With respect to the Statutory Construction Issue, Mr Justice Forbes accepted that, as a starting point, NGG is a "person" at law in its own right and thus is independent from its predecessors. However, he agreed with the Environment Agency’s submissions that "person" is not necessarily restricted to an individual legal entity and can be interpreted to mean "an entity comprised of a succession of corporate bodies that have been continuously involved in the relevant activities and in respect of which there are statutory transfer provisions to ensure legal continuity, such as the Gas Industry". He considered that in order to give effect to Parliament’s intention that responsibility for contamination should rest with the original polluter, a purposive interpretation of the EPA was required such that the definition of "person" is construed to cover successors of liability. On the Statutory Construction Issue therefore, Mr Justice Forbes agreed with the Environment Agency that even though NGG itself did not cause or knowingly permit the contamination, it would be considered the same person as the causer.

Mr Justice Forbes gave short shrift to the Absence of Liability Issue. The parties had argued over whether in the absence of Part IIA, NGG (or a predecessor) could have been liable under statutory nuisance. Mr Justice Forbes was not particularly taken by this line of argument. If this was applicable, he noted, then liability for older actions under Part IIA EPA 1990 would depend on whether the Local Authority had happened to serve an abatement notice regarding the land prior to the coming into force of the EPA in 1990. Instead he thought that the relevant issue was not whether liability already existed at the time of transfer but whether NGG should bear the responsibility for the liability later assigned for contamination that occurred in the past.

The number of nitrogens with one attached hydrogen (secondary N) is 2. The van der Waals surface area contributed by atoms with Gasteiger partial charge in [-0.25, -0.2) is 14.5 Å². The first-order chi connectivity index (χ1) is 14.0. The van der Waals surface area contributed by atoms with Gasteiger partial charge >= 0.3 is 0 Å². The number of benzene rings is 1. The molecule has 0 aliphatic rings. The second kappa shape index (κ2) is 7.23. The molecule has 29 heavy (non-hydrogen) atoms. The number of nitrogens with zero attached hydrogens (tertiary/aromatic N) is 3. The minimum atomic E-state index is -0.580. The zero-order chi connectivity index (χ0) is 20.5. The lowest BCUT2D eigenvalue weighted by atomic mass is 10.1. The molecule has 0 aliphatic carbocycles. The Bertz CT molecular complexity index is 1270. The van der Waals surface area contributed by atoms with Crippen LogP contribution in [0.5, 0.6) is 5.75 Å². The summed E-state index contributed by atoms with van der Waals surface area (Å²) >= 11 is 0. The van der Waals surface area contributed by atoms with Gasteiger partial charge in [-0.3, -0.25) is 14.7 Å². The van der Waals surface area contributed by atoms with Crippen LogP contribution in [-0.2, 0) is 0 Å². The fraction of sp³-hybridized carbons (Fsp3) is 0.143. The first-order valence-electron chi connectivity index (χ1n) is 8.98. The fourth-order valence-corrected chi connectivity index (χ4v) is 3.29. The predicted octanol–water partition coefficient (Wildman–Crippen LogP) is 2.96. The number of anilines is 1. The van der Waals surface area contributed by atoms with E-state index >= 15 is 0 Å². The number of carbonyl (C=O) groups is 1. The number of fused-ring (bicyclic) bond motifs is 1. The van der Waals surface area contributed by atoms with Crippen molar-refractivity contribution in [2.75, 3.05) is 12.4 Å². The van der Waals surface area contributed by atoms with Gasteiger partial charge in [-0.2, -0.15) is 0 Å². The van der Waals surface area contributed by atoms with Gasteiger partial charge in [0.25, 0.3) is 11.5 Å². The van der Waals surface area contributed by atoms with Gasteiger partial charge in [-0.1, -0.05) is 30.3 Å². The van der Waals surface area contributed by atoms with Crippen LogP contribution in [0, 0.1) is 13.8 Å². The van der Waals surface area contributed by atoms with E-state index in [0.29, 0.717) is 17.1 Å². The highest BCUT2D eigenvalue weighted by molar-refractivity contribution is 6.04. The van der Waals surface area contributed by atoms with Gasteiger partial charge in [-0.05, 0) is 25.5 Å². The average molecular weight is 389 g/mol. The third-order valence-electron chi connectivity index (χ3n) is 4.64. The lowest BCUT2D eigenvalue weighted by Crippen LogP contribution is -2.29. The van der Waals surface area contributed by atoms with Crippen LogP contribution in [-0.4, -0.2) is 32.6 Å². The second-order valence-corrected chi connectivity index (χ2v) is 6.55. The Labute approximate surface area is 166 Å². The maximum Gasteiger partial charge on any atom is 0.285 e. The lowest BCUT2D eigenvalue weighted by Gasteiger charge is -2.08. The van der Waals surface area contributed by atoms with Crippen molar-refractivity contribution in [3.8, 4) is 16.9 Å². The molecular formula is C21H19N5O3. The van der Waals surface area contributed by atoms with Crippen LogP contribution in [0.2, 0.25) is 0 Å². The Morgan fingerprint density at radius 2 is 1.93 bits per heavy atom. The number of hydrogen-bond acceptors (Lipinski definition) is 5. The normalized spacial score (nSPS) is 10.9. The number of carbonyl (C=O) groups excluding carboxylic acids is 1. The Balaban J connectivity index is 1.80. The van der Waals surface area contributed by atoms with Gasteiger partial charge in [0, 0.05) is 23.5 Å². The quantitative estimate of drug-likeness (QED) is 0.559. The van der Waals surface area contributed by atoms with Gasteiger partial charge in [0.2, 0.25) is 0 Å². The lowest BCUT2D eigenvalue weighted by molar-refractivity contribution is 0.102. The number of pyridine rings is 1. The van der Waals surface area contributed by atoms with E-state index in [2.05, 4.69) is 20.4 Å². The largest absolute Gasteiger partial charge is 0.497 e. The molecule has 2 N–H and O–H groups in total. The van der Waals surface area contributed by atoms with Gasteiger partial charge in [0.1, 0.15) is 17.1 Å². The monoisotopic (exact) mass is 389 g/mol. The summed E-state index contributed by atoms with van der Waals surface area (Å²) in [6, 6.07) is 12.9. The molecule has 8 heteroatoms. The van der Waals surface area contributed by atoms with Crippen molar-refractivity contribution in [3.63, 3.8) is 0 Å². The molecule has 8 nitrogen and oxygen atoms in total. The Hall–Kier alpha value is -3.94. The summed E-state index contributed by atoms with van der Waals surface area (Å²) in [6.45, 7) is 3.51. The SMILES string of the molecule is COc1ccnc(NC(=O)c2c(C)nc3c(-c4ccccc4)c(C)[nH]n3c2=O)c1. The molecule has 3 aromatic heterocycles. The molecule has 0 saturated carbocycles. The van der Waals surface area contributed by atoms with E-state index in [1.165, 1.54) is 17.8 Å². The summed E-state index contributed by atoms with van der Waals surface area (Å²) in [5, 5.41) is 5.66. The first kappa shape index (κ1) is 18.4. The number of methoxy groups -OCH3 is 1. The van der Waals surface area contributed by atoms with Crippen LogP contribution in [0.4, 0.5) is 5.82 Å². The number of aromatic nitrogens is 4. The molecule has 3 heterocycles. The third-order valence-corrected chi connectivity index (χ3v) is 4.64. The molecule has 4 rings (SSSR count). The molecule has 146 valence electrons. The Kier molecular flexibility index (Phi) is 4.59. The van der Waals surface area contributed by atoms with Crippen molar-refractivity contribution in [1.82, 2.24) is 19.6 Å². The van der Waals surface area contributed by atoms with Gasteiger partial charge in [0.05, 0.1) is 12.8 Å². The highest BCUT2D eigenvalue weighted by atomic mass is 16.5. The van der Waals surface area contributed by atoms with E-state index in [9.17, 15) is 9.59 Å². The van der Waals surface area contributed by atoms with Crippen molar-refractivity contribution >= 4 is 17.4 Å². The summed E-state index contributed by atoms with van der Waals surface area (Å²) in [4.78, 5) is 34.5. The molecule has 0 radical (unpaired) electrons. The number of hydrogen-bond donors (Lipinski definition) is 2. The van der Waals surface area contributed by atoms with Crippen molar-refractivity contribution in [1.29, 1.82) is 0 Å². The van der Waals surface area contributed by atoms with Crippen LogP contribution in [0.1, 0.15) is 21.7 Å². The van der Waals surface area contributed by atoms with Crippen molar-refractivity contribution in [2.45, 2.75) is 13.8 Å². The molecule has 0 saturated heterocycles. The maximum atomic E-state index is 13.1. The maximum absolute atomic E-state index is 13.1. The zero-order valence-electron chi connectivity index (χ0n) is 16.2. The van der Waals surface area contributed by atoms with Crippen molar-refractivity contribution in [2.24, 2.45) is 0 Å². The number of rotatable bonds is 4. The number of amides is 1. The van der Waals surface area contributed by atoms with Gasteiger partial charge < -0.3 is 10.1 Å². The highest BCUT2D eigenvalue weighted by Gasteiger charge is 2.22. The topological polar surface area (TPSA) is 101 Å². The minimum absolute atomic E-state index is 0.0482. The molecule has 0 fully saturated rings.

With regard to the Transfer of Liability Issue, Mr Justice Forbes followed the precedent set by the case of Walters v Babergh District Council [1983] 82 LGR 234, which determined that liabilities should include not only crystallised liabilities at the time of transfer but also potential or contingent liabilities. As such, the fact that the transfer pre-dated the EPA (which imposed retrospective liability) was not of relevance. Mr Justice Forbes concluded: "As it seems to me, it is entirely consistent with the intention of Parliament in enacting the Gas Acts transfer provisions, that the transferee company (acquiring as it did, all the assets, rights an liabilities of the transferor) should step into the shoes of the transferor, not only in terms of current actual liabilities, but also in respect of liabilities that would come into being in the future in respect of the past activities of the transferor."

Appeal

Exceptionally, NGG has been given leave to appeal directly to the House of Lords (without the need to first appeal to the Court of Appeal), due to the potential widespread implications of the judgment.

Implications

This case could impact many privatised industries. Although the position will not be certain until an appeal is heard, it may lead to greater due diligence and risk analysis for relevant properties (whether still retained by the privatised industries or otherwise disposed of).

This judgment will receive a fair amount of publicity, which may result in indirect impacts on properties and transactions relating to properties, which might have been held and contaminated by privatised industries. For example, it may lead to a heightened sense of risk and as a result more due diligence and increased scrutiny of existing remediation. Collateral warranties of consultants and contractors may come under the spotlight. In addition, high street practitioners, mortgages and related professionals may become concerned, leading to possible delays and negative impacts on the value of relevant properties.

This article was written for Law-Now, CMS Cameron McKenna's free online information service. To register for Law-Now, please go to www.law-now.com/law-now/mondaq

Law-Now information is for general purposes and guidance only. The information and opinions expressed in all Law-Now articles are not necessarily comprehensive and do not purport to give professional or legal advice. All Law-Now information relates to circumstances prevailing at the date of its original publication and may not have been updated to reflect subsequent developments.

The original publication date for this article was 23/05/2006.